I’ve made it back to St. Phillip’s Theological College, here in Kongwa, Tanzania! I had the pleasure of traveling to St. Phillip’s with Wendy Broadbent. Wendy has been working with the college on a program to help empower seminarians to work with village families to advocate for children with disabilities. Arriving at St Philip’s was so heartwarming. Some staff and students came out to welcome us right away. It’s so good to be back after over two years.
Thanks to your many kind donations, I was able to bring so many useful things: 2 cordless drills, 3 tarps, 109 pairs of glasses, 24 rubber stair treads, tennis balls, adjustable wrenches, several C-clamps, a pair of 4″ wooden dice for children’s games, 78 toothbrushes and toothpaste, 24 T-shirts, a solid rubber tire for the wheelbarrow, and patterns for a cradle and a rocking horse. I am especially excited to help them learn to use the patterns.
Now I’ll tell you about getting all these donations here. I had everything in three suitcases as usual, and I was following all the airlines’ rules…but only as far as reaching Amsterdam. The airline representative at baggage check explained that, while they can check and transport an 80-pound suitcase, it’s a different story once I get to Amsterdam. Had I sent the 80-pound suitcase through, the baggage handlers in Amsterdam would have sent it right back to Boston, no questions asked! Fortunately, Wendy was able to take a bunch of the donations in her bags. Thank the Lord!
It is amazing how resourceful these people are! The children make up games with whatever is available. For one game, they draw a big circle in the dirt and put several metal soda caps in the middle. Then, the kids scour the area for the perfect stone. They take turns trying to knock the bottle caps out of the circle. At the end of the game, the one with the most caps wins.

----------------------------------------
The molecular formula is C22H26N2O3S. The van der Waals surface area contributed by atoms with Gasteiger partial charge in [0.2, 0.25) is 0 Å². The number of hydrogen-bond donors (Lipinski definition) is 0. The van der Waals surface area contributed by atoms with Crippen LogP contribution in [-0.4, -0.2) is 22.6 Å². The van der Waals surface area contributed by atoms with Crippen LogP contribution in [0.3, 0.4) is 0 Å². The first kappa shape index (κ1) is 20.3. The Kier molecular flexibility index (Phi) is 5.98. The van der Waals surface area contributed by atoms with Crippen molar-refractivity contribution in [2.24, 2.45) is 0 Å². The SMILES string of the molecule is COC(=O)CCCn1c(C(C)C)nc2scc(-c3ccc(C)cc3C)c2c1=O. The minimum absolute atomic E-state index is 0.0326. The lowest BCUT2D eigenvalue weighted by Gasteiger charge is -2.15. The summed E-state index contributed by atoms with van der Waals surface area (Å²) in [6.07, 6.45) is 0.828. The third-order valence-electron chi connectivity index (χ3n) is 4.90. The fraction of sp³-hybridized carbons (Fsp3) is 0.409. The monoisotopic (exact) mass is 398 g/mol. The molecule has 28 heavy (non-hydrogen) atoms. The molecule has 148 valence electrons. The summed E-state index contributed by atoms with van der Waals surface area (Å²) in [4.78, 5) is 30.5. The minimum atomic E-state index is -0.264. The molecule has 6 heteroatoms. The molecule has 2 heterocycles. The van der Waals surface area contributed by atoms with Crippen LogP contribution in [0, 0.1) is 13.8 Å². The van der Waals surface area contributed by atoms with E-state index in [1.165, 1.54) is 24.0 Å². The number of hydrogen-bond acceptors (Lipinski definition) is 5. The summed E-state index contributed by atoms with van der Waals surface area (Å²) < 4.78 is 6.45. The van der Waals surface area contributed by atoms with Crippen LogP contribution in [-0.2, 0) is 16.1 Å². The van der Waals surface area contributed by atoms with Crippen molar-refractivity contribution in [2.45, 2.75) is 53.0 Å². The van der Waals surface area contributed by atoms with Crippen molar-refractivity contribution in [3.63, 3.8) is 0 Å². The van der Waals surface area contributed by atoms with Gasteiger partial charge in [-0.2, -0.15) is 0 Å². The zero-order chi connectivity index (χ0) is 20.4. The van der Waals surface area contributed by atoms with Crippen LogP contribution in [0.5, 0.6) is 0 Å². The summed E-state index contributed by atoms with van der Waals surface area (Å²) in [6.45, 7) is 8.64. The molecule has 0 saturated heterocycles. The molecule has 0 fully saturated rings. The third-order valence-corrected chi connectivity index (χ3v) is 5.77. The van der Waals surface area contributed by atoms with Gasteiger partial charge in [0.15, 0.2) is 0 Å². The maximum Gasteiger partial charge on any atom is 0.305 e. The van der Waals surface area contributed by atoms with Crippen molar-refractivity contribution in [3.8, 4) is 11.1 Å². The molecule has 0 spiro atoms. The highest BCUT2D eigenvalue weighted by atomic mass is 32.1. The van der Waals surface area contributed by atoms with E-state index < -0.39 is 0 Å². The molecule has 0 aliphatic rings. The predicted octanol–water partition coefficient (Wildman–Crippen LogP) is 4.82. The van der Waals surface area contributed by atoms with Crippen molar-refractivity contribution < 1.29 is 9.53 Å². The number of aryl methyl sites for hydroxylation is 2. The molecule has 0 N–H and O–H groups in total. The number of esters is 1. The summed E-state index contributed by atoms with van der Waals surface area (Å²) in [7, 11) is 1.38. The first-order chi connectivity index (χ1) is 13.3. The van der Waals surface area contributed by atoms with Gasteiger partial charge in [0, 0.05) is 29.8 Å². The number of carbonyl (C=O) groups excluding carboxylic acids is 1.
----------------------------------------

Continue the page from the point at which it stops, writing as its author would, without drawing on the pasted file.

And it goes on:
Thank you for continuing to follow my story and the work we’re doing. Please continue reading, praying, and sharing this blog.
I’ve finally gotten word from the Episcopal missions leaders that I can return to doing His work in Tanzania! It will have been a full two years since I was evacuated home in March 2020. I will be resuming my role in maintenance and building improvements at the St. Phillips Theological College in Kongwa, Tanzania. I will be leaving in mid-March and returning in mid-June.
My home church, St. James Church in North Providence, RI, has been sponsoring two students, a husband and wife, for the three years of their seminary education. I feel so honored to be able to attend their graduation in June. I’m honored to represent St. James Church, the Episcopal Diocese of Rhode Island, and the American Episcopal Church.
On Saturday, March 5 at 5 PM and on Sunday, March 6 at 9:30 AM, Father John, from St James, will offer a special departure blessing at Eucharist. I am inviting you all to this blessing, and I hope to see many of you.Thank you all for your support. I will work hard to keep you informed about my mission work.